NEW YORK — Kyle Schwarber and Albert Almora Jr. were cut loose by the Chicago Cubs after helping the team win its first World Series title in more than a century, among 59 players who became free agents as part of the fallout from the coranavirus pandemic when their teams failed to offer them 2021 contracts by Wednesday night’s deadline.

Kyle Schwarber

Chicago’s Kyle Schwarber bats during a spring training game against the Chicago White Sox in Glendale, Ariz., in March 2019. Schwarber and Albert Almora Jr. became free agents Wednesday, Dec. 2, 2020, when the Chicago Cubs declined to offer contracts to two key players from their historic 2016 World Series championship. AP file photo

Cincinnati reliever Archie Bradley, Atlanta outfielder Adam Duvall, Colorado outfielder David Dahl and Minnesota outfielder Eddie Rosario also were let go by their clubs, who did not want to allow those players to become eligible for salary arbitration in February, which would have been their right had they been tendered contracts.

Schwarber earned $2,596,296 in prorated pay from his $7.01 million salary last season but hit .188 with 11 homers in 59 games, down from 38 homers, 92 RBIs and a .250 batting average in 155 games in 2019. Almora batted .167 in 28 games last season and earned $1,667,667 prorated from $4.5 million, down from a .236 average, 12 homers and 32 RBIs in 2019.

Schwarber returned from a serious knee injury and hit .412 with two RBIs in the 2016 World Series as the Cubs won their first title since 1908. He served as designated hitter for the games in Cleveland.

Almora made a key play in Game 7, running for Schwarber in the 10th inning, advancing on Kris Bryant’s fly ball and scoring the go-ahead run on Ben Zobrist’s double in an 8-7 victory.

While the total number of players let go at the deadline was up only a bit from 56 last year, more high-quality players were set free by teams, many trying to cut expenses after a regular season that included a sharp revenue drop because no fans were allowed in stadiums due to health conditions.

Milwaukee was on the verge of cutting hard-throwing reliever Corey Knebel but instead traded the right-hander to the World Series champion Los Angeles Dodgers for a player to be named or cash just ahead of the deadline. Knebel was an All-Star in 2017 with 39 saves and 126 strikeouts in 76 innings but missed 2019 following Tommy John surgery and struck out 15 in 13 1/3 innings in the pandemic-shortened season as his average fastball velocity dropped 3 mph to just under 95 mph.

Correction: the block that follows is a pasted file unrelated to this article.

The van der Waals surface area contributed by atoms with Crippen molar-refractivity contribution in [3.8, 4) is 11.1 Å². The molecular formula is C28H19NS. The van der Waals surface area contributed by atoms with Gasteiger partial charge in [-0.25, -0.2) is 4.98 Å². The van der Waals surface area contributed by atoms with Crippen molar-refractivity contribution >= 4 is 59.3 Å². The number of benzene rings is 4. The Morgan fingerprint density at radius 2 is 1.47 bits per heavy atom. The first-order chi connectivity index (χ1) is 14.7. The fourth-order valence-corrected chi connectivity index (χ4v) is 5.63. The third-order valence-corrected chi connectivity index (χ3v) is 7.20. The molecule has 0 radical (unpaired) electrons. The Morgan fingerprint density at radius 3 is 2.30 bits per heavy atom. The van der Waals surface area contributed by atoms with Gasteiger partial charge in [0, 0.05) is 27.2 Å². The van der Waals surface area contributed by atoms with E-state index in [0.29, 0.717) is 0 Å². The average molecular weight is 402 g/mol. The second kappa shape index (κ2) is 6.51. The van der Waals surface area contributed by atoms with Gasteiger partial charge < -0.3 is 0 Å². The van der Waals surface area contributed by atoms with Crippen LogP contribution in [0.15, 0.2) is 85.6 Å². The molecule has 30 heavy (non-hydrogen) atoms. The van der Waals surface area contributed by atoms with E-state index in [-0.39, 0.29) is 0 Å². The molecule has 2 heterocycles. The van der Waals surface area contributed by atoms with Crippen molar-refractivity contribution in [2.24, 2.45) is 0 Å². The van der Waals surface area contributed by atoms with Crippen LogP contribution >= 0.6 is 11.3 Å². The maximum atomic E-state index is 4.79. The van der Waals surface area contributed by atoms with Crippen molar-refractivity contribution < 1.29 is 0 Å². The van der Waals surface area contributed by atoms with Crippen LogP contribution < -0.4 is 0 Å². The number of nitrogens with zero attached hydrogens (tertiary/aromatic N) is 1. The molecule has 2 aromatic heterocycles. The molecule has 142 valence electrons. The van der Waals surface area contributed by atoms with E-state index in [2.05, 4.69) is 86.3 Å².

Fifty-nine players agreed to one-year contracts ahead of the deadline, many of them facing a threat of being cut.

Minnesota reached deals with five players, including pitcher José Berríos ($6.1 million) and center fielder Byron Buxton ($5,125,000).

Kansas City agreed with designated hitter Jorge Soler ($8.05 million), first baseman Hunter Dozier ($2.72 million), right-handers Jesse Hahn ($1.75 million) and Jakob Junis ($1.7 million), and outfielder Franchy Cordero ($800,000).

The New York Mets agreed to a $5.1 million, one-year deal with left-hander Steven Matz and finalized their $15.5 million, two-year contract with free-agent reliever Trevor May, a deal that had been pending a physical. The Mets allowed pitchers Chasen Shreve, Nick Tropeano, Paul Sewald and Ariel Jurado to go free; Tropeano was claimed off waivers from Pittsburgh in October, before owner Steve Cohen bought the team from the Wilpon and Katz families.

First baseman Matt Olson and Oakland agreed to a $5 million, one-year contract, and first baseman Jesús Aguilar and Miami agreed to a $4.3 million, one-year deal.

Atlanta reached agreements with right-hander Luke Jackson ($1.9 million), infielder Johan Camargo ($1.36 million) and left-hander Grant Dayton ($900,000). Milwaukee struck deals with catcher Omar Narváez ($2.5 million) and shortstop Orlando Arcia ($2 million).

Boston agreed with pitcher Matt Barnes ($4.4 million) and catcher Kevin Plawecki ($1.6 million), and the Yankees and right-hander Luis Cessa agreed at $1 million.



The 59 players who became free agents when their teams failed to offer 2021 contracts Wednesday:

BALTIMORE (1) — Hanser Alberto, inf.

CHICAGO (2) — Nomar Mazara, of; Carlos Rodón, lhp.

CLEVELAND (3) — Delino DeShields Jr. of; Tyler Naquin, of; Jefry Rodriguez, rhp.

KANSAS CITY (6) — Maikel Franco, 3b; Foster Griffin, lhp; Jeison Guzman, ss; Erick Mejia, of; Carlos Sanabria, rhp; Bubba Starling, of.

LOS ANGELES (5) — Justin Anderson, rhp; Matt Andriese, rhp; Keynan Middleton, rhp; Hoby Milner, lhp; Hansel Robles, rhp.

MINNESOTA (2) — Eddie Rosario, of; Matt Wisler, rhp.

NEW YORK (1) — Jonathan Holder, rhp.

TAMPA BAY (1) — Edgar Garcia, rhp.

TEXAS (3) — Scott Heineman, of; Jimmy Herget, rhp; Daniel Santana, 1b.

TORONTO (2) — Al Cole, rhp; Travis Shaw, 3b.


CHICAGO (6) — Albert Almora Jr. of; Jose Martinez, dh; Kyle Ryan, lhp; Kyle Schwarber, of, Ryan Tepera, rhp; Daniel Winkler, rhp.ATLANTA (1) — Adam Duvall, of.

CINCINNATI (5) — Ruben Alaniz, rhp; Archie Bradley, rhp; Curt Casali, c; Kyle Farmer, 2b; Brian Goodwin, of.

COLORADO (3) — David Dahl, of; Chi Chi Gonzalez, rhp; Tony Wolters, c.

MIAMI (2) — Ryne Stanek, rhp; Jose Urena, rhp.

MILWAUKEE (3) — Alex Claudio, lhp; Ben Gamel, ofh; Jace Peterson, of.

NEW YORK (4) — Ariel Jurado, rhp; Paul Sewald, rhp; Chasen Shreve, lhp; Nick Tropeano, lhp.

PITTSBURGH (1) — Clay Holmes, rhp.

ST. LOUIS (2) — John Brebbia, rhp; Rangel Ravelo, 1b.

SAN DIEGO (1) — Greg Garcia, 2b.

SAN FRANCISCO (5) — Melvin Adon, rhp; Tyler Anderson, lhp; Rico Garcia, rhp; Daniel Robertson, 3b; Chadwick Triomp, c.

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